December 12, 2014: Education News We're Reading This Week


December 12, 2014—Here is what’s new in education news this week.

Technological Horizons in Education shares their take on last week’s White House Summit on College Opportunity, focusing on a push to “build up the number of graduates in STEM fields.” The article also discusses the “600 new actions” announced by the White House.

What exactly is the best way to borrow for college? The Fiscal Times takes a shot at answering this question, sharing four steps to “ensure you’re making the best decisions on student loans.”

Read this opinion piece on CNN by Michael Crow, president of Arizona State University, and Mark Becker, president of Georgia State University. The co-authors outline the University Innovation Alliance, which has grown out of a need to help reverse the fact that “students from high-income households are 10 times more likely to attain a college degree than are low-income students.”

A new survey reports that 98 percent of major U.S. CEOs believe the skills gap—specifically as pertains to STEM fluency—is hurting their business. Many are also Common Core State Standards supporters, writes the Atlanta Journal-Constitution, in an effort to improve basic academic skills for American students.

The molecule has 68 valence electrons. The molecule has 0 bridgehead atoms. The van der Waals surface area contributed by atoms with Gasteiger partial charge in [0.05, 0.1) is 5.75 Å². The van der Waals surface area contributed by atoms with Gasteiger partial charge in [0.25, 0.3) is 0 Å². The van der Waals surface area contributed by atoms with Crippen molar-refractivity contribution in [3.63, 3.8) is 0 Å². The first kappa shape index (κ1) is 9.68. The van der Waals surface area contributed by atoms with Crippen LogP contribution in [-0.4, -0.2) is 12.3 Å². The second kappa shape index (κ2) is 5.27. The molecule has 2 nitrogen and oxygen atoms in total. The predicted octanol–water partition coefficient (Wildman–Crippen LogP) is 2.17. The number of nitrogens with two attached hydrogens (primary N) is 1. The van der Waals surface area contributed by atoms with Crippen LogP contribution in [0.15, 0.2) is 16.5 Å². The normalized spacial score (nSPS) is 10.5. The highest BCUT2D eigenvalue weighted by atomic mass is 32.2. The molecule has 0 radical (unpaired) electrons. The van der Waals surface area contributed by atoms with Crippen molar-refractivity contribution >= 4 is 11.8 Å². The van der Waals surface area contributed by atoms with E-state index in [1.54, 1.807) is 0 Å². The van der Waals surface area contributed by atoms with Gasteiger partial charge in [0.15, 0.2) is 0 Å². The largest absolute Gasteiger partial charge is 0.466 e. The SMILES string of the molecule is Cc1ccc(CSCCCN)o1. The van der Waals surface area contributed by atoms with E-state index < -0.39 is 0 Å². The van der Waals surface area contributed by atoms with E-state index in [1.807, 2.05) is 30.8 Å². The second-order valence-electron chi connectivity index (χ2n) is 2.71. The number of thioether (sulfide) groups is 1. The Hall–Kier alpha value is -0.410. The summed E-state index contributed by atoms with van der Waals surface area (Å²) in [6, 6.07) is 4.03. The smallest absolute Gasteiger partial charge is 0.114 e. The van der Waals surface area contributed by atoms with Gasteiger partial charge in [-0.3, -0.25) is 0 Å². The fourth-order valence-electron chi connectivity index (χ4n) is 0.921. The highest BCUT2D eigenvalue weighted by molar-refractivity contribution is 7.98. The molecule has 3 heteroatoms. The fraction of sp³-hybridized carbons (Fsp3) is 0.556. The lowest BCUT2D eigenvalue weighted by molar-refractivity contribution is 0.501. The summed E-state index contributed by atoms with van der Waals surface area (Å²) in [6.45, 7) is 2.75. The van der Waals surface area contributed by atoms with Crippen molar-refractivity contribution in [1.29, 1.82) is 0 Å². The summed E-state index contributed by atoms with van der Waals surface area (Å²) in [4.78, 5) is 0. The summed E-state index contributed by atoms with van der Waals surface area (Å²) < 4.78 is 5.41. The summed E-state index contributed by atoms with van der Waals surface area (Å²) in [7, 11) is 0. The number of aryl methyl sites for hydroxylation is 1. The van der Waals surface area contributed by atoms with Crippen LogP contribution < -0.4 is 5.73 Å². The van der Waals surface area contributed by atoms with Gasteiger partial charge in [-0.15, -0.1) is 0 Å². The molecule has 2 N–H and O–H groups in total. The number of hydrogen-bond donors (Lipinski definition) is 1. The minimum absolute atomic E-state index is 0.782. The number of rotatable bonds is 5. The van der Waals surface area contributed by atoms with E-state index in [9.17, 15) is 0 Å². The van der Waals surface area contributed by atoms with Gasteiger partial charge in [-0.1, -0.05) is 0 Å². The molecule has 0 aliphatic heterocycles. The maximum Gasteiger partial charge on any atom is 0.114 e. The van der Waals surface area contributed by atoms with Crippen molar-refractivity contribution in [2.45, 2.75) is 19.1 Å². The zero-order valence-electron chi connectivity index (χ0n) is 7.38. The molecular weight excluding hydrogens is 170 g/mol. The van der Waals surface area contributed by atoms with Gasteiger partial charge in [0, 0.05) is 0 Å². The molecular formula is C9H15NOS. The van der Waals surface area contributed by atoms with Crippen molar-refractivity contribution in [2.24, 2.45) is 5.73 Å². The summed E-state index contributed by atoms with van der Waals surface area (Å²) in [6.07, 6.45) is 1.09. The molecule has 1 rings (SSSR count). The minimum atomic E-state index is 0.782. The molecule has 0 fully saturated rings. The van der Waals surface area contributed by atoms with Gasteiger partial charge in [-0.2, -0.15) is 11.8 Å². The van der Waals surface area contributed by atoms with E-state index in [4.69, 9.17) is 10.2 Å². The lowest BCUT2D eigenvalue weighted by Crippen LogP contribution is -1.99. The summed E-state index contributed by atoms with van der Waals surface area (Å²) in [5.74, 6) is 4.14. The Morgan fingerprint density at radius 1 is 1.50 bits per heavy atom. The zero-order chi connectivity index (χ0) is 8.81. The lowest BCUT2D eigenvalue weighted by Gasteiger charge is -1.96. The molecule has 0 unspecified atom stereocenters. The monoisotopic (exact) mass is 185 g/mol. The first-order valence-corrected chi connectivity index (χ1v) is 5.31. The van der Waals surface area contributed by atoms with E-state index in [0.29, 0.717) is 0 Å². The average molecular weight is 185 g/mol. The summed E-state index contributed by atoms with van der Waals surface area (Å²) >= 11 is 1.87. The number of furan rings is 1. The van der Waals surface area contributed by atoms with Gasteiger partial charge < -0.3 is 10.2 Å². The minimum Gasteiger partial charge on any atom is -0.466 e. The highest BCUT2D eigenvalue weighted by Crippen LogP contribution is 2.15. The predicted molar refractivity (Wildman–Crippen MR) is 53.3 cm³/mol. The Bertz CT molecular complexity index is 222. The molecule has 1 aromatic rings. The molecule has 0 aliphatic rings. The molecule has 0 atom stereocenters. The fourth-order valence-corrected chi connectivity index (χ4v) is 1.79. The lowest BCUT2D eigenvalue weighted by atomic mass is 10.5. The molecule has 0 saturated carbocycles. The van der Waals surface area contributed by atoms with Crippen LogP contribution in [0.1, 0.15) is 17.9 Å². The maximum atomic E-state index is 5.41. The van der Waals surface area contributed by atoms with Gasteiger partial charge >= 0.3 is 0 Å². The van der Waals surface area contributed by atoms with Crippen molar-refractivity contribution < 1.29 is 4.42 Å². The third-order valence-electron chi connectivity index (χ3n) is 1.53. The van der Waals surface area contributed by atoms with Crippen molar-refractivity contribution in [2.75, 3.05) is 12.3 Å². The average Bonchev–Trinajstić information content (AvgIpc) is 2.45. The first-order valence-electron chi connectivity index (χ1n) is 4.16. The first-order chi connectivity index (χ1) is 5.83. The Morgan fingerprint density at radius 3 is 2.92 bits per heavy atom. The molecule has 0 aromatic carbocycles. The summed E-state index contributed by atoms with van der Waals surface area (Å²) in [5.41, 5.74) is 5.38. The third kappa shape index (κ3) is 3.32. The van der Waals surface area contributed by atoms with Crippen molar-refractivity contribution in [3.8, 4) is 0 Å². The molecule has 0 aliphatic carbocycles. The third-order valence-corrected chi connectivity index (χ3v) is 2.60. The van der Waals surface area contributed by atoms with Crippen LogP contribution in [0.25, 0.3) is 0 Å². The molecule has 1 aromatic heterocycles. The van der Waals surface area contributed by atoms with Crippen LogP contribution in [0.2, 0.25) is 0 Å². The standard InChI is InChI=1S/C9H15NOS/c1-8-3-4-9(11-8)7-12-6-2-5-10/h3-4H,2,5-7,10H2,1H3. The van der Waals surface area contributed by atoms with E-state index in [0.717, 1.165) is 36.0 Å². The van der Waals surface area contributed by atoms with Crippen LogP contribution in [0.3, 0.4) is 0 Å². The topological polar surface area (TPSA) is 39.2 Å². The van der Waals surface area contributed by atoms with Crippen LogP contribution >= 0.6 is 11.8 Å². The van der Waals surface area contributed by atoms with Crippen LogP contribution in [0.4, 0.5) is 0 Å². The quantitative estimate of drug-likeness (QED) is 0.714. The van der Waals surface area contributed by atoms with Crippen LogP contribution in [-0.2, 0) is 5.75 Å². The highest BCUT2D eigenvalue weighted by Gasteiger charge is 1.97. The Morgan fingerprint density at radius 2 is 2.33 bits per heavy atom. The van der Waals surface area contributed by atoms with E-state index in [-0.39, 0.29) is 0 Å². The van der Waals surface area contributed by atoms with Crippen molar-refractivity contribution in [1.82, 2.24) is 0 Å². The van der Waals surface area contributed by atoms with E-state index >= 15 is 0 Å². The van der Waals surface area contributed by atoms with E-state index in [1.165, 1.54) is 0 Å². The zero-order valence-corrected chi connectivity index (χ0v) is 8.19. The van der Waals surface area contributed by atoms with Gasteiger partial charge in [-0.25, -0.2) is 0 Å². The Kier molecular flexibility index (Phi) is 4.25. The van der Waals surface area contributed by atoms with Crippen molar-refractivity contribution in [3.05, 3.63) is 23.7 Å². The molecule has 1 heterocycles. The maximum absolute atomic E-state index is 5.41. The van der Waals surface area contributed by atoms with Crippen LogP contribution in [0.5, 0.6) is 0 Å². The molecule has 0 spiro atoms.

The Daily Beast published a piece on undermatching this week, which explains in detail the great tragedy of low-income students who do not apply to top institutions and makes suggestions on what can be done.

In receiving calls for applications for a nonexistent son, the author of this New York Times piece learned about the College Board and ACT’s selling of student names. “The more students a college can persuade to apply,” she writes, “the more they can turn down, making their “admit rate” look, in some cases, spectacularly exclusive.”

Education Dive lists the 10 ways higher education could be impacted by the newly-elected, Republican-led Congress. FAFSA, Pell Grants, and for-profit colleges are covered in this piece, and more.

Senate Democrats are working on a cut that would see $303 million drained from the successfully-utilized Pell Grant program, writes The Washington Post.

Graduate Scholar Sa’ed Atshan spoke at Loyola University about LGBTQ rights and politics in the Holy Land, writes Windy City Times. He is currently a postdoctoral fellow in International Studies at the Watson Institute for International Studies at Brown University, as well as a lecturer in Peace and Justice Studies at Tufts University.

Lalita Booth, a former Undergraduate Transfer Scholar, will be the keynote speaker at the commencement ceremony of her alma mater, Seminole State College. Booth fought through homelessness to graduate with honors from Seminole State, received two bachelor’s degrees from the University of Central Florida, and is Florida’s first and only Truman Scholar.

Former Young Scholar, College Scholar, Graduate Scholar, and Juilliard alum Peter Dugan was featured in yesterday’s Washington Post. The pianist teamed up with baritone John Brancy in a WWI tribute for Wednesday’s Vocal Arts DC recital.

We are pleased to share that Emily Froimson, Jack Kent Cooke Foundation’s vice president of programs, has been named to the Board of Trustees of Phi Theta Kappa alongside Valerie Baldwin.